Virginia virus count: 34 dead and 1,484 infected

A man wearing a mask and goggles rides his bike out of the parking lot at the Life Care Center is shown in Kirkland, Wash. (AP Photo/Ted S. Warren)

April 2020 arrived with good news for Floyd County, Virginia: Still, no confirmed cases of COVID-19 Coronavirus infections from the worldwide pandemic that has, to date, killed at least 34 in Virginia, 4,102 in the United State and 44,220 around the globe.

Infections remain pretty close to 50-50 between men and women with 50.1 % of men have tested positive with 49.1 % of women.

A new death in Southwestern Virginia was among the new statewide count as more than 200 new infections brought the total of 1,484 throughout the Commonwealth.

Roanoke city now has six total infections and another four in the county, including a Salem municipal worker who came down with the symptoms and resulted in his co-workers put into isolation for the net 14 days.

In other adjoining counties, Carroll County has one infection along with another in the county’s side of Galax, Franklin County has five and Montgomery County has one.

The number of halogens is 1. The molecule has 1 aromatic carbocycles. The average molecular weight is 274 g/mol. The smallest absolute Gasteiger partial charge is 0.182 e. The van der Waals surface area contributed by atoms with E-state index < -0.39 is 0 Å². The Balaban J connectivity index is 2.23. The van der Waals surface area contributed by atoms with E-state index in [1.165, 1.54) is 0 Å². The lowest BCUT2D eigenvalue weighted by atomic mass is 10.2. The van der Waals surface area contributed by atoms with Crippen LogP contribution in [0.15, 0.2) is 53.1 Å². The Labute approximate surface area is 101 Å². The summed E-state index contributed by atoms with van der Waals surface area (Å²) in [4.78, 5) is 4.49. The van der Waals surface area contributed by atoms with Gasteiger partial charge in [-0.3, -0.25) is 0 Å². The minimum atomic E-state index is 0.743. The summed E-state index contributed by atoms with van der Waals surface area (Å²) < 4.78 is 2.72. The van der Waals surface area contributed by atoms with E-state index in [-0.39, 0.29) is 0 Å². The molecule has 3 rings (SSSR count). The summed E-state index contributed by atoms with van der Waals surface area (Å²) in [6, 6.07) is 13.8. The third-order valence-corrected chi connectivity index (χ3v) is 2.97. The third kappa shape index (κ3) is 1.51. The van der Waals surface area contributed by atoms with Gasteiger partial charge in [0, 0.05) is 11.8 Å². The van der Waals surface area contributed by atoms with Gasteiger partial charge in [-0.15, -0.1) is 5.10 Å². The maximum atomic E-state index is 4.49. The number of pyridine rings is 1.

Among Virginia counties, Fairfax is dealing with 288 infections, Arlington has 119 and Loudoun 105. Most infections have hit those aged 50-59 (280), 40-9 has 252 and the 60-69 age group has 247. The virus has infected 12 children under the age of 10.

Virginia has tested 15,344 so far but the Virginia Department of Health says the Old Dominion remains limited because of the number of available kits and the need for a doctor’s request for the test. Results can take a week or more to come back.

Three prisoners at the Virginia Correctional Center for Women have tested positive for the virus and one inmate, in a letter to Margaret Breslau of the Coalition for Justice called the prison “a tinderbox.”

“We are really suffering here at VCCW,” she wrote.

“It’s a disaster. It’s an epidemiological disaster. It’s all the worst things about prison, a cruise ship, a high-risk population, I can hardly sleep thinking about it,” said Shannon Ellis, of the Legal Aid Justice Center of Charlottesville.

“All of us … at Legal Aid feel like Fluvanna is just a tinderbox in terms of the risk of people there, terms of the living conditions there, it’s really, really concerning,” she adds.

Developing story…more to come.

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© 2021 Blue Ridge Muse